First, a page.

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Christmas is upon us, a time for festivity, tinsel, generosity, and joy! Or is it?
We are made to believe that Christmas is a happy time – perhaps it is for some humans – but, for the millions of innocent animals who are murdered needlessly for human greed, Christmas means cruelty.
In the UK and US alone, almost 50 million turkeys are eaten on December 25.
It’s a huge number, and it does not include the geese, pigs, chickens, cows, ducks and so many other lives that are taken during this holiday. That number also doesn’t consider the fear in every single one of those hearts.
A tradition of horror
People from the West condemn the Chinese Yulin Festival (and rightly so) where thousands of dogs and cats are set on fire, beaten, boiled or skinned alive in the name of culture and tradition.
However, most of those who are against the Yulin ‘tradition’ ignore the fact that they partake in their own Yulin style ‘festival’ happening throughout this month: Christmas.
I am lucky to live in a home with all vegans (my mummy, brother, and 10 animal friends), but many vegans have to live in non-vegan households, where their parents, siblings, children or roommates consume animal torture, daily, and may mock the ‘only vegan in the village’.
Although I live with plant-based-peeps, our extended family – despite being fully aware of the cruelty – continue to contribute to carnism. They too, like many non-vegans, come up with all the typical excuses against going vegan.
When they do this, I tend to treat the situation like outreach, doing my best to plant as many little seeds in their minds as possible, reminding them of what they’ re doing and why I don’ t do it.
For some reason, I think it’s harder to get my own family to understand than it is with a stranger stopping at The Earthlings Experience.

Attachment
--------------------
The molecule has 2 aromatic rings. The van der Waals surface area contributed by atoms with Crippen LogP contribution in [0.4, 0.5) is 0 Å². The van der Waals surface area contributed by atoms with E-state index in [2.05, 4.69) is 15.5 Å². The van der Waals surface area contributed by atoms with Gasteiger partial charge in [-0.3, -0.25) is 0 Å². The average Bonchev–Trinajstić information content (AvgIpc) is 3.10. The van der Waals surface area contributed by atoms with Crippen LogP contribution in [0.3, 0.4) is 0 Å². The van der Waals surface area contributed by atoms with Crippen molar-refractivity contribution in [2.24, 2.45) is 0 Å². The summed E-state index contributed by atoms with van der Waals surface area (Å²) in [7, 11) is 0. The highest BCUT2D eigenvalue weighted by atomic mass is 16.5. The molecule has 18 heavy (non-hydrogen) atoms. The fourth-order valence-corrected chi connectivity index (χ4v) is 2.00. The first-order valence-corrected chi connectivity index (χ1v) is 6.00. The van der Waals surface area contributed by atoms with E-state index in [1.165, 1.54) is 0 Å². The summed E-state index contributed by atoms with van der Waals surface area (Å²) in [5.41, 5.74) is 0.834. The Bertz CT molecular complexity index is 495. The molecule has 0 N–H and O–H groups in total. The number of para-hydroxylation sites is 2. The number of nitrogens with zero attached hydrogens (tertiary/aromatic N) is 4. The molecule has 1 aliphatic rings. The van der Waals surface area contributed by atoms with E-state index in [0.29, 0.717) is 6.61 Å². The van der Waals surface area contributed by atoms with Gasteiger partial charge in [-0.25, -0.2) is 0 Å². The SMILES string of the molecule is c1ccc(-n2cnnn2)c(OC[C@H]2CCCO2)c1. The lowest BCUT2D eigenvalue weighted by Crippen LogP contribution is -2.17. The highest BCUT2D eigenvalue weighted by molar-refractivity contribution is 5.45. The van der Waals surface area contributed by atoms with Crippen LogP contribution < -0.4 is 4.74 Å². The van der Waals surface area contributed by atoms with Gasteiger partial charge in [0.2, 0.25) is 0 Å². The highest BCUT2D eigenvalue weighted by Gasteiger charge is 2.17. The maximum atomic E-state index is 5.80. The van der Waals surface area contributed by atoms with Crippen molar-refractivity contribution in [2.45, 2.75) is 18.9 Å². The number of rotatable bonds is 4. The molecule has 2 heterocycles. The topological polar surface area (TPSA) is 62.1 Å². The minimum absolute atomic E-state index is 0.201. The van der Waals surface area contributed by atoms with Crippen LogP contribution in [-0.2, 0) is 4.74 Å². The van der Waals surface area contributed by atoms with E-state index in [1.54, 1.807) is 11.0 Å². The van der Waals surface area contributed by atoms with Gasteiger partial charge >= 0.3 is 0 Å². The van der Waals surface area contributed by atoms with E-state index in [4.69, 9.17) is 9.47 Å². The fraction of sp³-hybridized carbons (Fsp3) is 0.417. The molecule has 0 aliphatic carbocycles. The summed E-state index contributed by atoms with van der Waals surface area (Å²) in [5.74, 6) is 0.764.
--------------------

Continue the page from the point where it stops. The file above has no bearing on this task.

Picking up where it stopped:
Christmas brings all the family together, that extended family, the ones we don’t always speak to, the ones who have a lot to say with a vegan in their midst.
So, besides the rotting, abused carcass that traditionally sits in the center of the table with all the accompanying plates of death, during the infamous Christmas meal, vegans are often subject to humiliation, relentless questioning, ‘jokes’ and judgment.
They mock because it’s easier than confronting the truth. This ‘banter’ can come from any members of the family, spurred on by each other’s ‘hilarious’ comments: Uncle Joe who ‘loves his meat’, Grandma Betty who ‘supports her lovely, local butcher’, Cousin Adrian who thinks ‘plants feel pain too!’ – and worse.
Vegan charity PETA reveals the life of turkeys destined for the Christmas table
No tolerance for anti-speciesism
This can feel disheartening, embarrassing and frustrating. The topic of veganism is not carnist entertainment, and no matter how much we try to help our family comprehend the reality, if you’re outnumbered, it can be hard to be taken seriously.
But there is a way to shut the defensive haters up and make them listen to you.
In order to show my family (and other non-vegans in my life) that I am serious about veganism, that I will always advocate for animal liberation, and that I will no longer tolerate speciesism, I have taken the Liberation Pledge.
The pledge is a promise to live vegan, a promise to never sit at a table where there are products of animal exploitation, and a promise to encourage others to do the same.
This will demonstrate peacefully but powerfully, that not only do I refuse to sit with animal torture on the table, but I also refuse to sit with the people consuming it.
At any and every instance, we must highlight the wrong that’s happening daily and make, especially, the people closest to us aware that we will not participate in or tolerate their cruelty. (The Liberation Pledge website has helpful tips on how to answer questions regarding veganism and the Pledge.)
Veganism is not a joke
As a movement, we need to show that veganism is not a joke. It is necessary. Because, in the grand scheme of things, the discomfort or awkwardness that vegans may feel at family gatherings, is nothing compared to the animals’ suffering.
When we keep in mind the victims, we don’t feel embarrassed or frustrated, we feel empowered in the knowledge that we are trying to make a difference to the lives of animals, the planet and each other.
Never forget why you are vegan. Don’t give up on the animals who need us, and always, always speak up. Remember that a vegan is on the right side of history and a vocal vegan is trying to create a better future.
“Those who have the privilege to know, have the duty to act.” – Albert Einstein